The reduction in HbA1c that can be achieved with the DPP-4 inhibitors as monotherapy, typically -0.6 to -0.8% (placebo-corrected), is less marked than that achieved with the GLP-1 receptor agonists and analogs, probably reflecting the lower serum concentrations of GLP-1 achieved by inhibition of DPP-4 as opposed to through delivery of pharmacologic levels of GLP-1. However, greater reduction in HbA1c may be possible when these agents are used as combination therapy (60–62) In contrast to exenatide and liraglutide, weight loss is negligible during DPP-4 inhibitor monotherapy (63,64); only when combined with Met has weight reduction been shown (1.5 kg versus baseline over 52 weeks) (65).
DPP-4 inhibitors are generally well tolerated: the incidence of gastrointestinal side effects is only marginally increased, and severe hypoglycemic events have not been reported. However, certain adverse events have raised concern, including the relative increase in infections compared with similar treatments (66), and occasional but serious hypersensitivity and allergic reactions that necessitate treatment discontinuation, including anaphylaxis, angioedema, and exfoliative skin conditions. Comparative data for many of the key incretin-based therapy trials are presented in Table 2 (25,26–28,36,47,48,49,50,52,53,61,63,65,67–73).
Sitagliptin and vildagliptin
Sitagliptin (Januvia®, Merck & Co., Inc, Whitehouse Station, NJ, USA), the first oral DPP-4 inhibitor to reach the market, is licensed for use at a dose of 100mg/day, either as monotherapy or as initial or add-on combination therapy with Met, pioglitazone or glimepiride +/- Met.
Sitagliptin reduces DPP-4 activity by over 80%, resulting in a 2–3-fold increase in endogenous GLP-1 levels 2 hours after an oral glucose load (74,75). Similar results have been obtained with vildagliptin (Galvus®, Novartis Pharmaceuticals, East Hanover, NJ, USA) (76,77), which is currently licensed in Europe. Its release in the US has been suspended indefinitely due to potentially immune-mediated dermatological side effects observed in toxicology studies; data on vildagliptin are therefore not included in this article.
Randomized trials of sitagliptin monotherapy, 100mg daily, have shown reductions in HbA1c of 0.6–1.2% versus placebo and placebo-subtracted FPG reductions of -18 to -19.8 mg/dL (p ≤ 0.001 for both), over 12–24 weeks (63,64). Combination therapy with Met reduced HbA1c by 0.7% versus placebo and increased the proportion of patients with HbA1c < 7% to nearly 50% at 24 weeks (Figure 4; 63,69,78–85). Sitagliptin +Met sustained improvement in glycemic control over 52 weeks in a study in >1000 patients in which HbA1c was reduced by 0.7% compared with Met monotherapy (65). Similar results were obtained when combining sitagliptin with pioglitazone: the combination resulted in an FPG reduction of 17.7 mg/dL versus placebo (60). As a result of the synergy between sitagliptin and metformin, a twice-daily combination product was recently licensed that combines sitagliptin 50 mg and metformin 500 mg, or 1000 mg (Janumet™, Merck & Co., Inc, Whitehouse Station, NJ, USA).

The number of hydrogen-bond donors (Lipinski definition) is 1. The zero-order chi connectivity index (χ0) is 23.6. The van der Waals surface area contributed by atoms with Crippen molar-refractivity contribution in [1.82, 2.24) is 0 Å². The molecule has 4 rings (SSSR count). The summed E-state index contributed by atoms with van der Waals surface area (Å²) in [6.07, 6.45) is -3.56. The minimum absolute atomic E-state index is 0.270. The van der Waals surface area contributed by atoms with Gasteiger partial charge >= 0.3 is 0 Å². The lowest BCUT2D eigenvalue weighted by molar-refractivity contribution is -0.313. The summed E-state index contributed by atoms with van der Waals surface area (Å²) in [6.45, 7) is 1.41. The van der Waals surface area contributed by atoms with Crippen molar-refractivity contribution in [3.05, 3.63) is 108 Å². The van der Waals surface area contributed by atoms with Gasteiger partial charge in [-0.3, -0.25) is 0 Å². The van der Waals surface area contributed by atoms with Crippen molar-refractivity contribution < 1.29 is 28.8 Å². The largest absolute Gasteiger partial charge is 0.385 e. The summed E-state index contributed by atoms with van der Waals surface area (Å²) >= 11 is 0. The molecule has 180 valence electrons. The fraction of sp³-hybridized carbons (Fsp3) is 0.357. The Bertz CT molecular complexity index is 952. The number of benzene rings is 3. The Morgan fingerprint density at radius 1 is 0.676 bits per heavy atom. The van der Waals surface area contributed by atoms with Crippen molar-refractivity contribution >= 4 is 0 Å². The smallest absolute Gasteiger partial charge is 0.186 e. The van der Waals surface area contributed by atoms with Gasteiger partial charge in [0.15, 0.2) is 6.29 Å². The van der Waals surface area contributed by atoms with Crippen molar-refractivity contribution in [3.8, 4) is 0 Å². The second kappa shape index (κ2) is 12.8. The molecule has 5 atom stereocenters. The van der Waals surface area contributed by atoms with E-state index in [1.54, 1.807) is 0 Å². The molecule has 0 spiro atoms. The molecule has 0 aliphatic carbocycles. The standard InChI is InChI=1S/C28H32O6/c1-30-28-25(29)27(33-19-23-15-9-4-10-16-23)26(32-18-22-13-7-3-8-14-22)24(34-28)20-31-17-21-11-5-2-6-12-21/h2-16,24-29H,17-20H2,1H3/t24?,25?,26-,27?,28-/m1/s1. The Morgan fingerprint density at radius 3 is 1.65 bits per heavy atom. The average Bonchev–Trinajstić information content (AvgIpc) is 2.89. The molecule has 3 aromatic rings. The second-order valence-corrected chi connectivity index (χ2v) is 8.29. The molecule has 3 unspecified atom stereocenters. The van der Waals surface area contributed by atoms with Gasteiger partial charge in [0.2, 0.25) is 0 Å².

The recently licensed DPP-4 inhibitor, saxagliptin (Onglyza®, Bristol-Myers Squibb Company, New York, New York, USA), has demonstrated dose-dependent reductions in HbA1c of 0.6-1.7% when administered at a daily dose of 2.5-10 mg in trials of up to 24 weeks duration in drug-naïve subjects (62,86,87). Associated reductions in FPG and PPG were in the range 14-31 mg/dL, and 24-106 mg/dL, respectively and, in line with other DPP-4 inhibitors, saxagliptin was weight-neutral. Greater reduction in HbA1c, of up to 2.5%, was possible when saxagliptin was combined with metformin (62). These improvements in glycemia were statistically significantly superior to either agent as monotherapy.
When and how to use incretin-based agents
Due to their mode of action, the GLP-1-based therapies are indicated where beta cell function remains sufficient to allow the full potential of these agents to be realized. The clinical trial data presented above support the use of incretin-based agents in the treatment of patients with type 2 diabetes either as a first-line monotherapy, or in addition to one or more OADs, as well as prior to initiating basal insulin in patients who are not achieving glycemic control following treatment with two or more OADs. Diabetes authorities such as the American Diabetes Association (ADA), the American Association of Clinical Endocrinologists (AACE) and the European Association for the Study of Diabetes (EASD) now fully recognize the value of incretin-based therapies (88,89), and have included them as Tier 2 therapies in recent guidelines, to be used in patients whose HbA1c remains above 7%, despite lifestyle modification and Met (88). There is currently no indication to use any incretin agent in combination with insulin, although research is underway.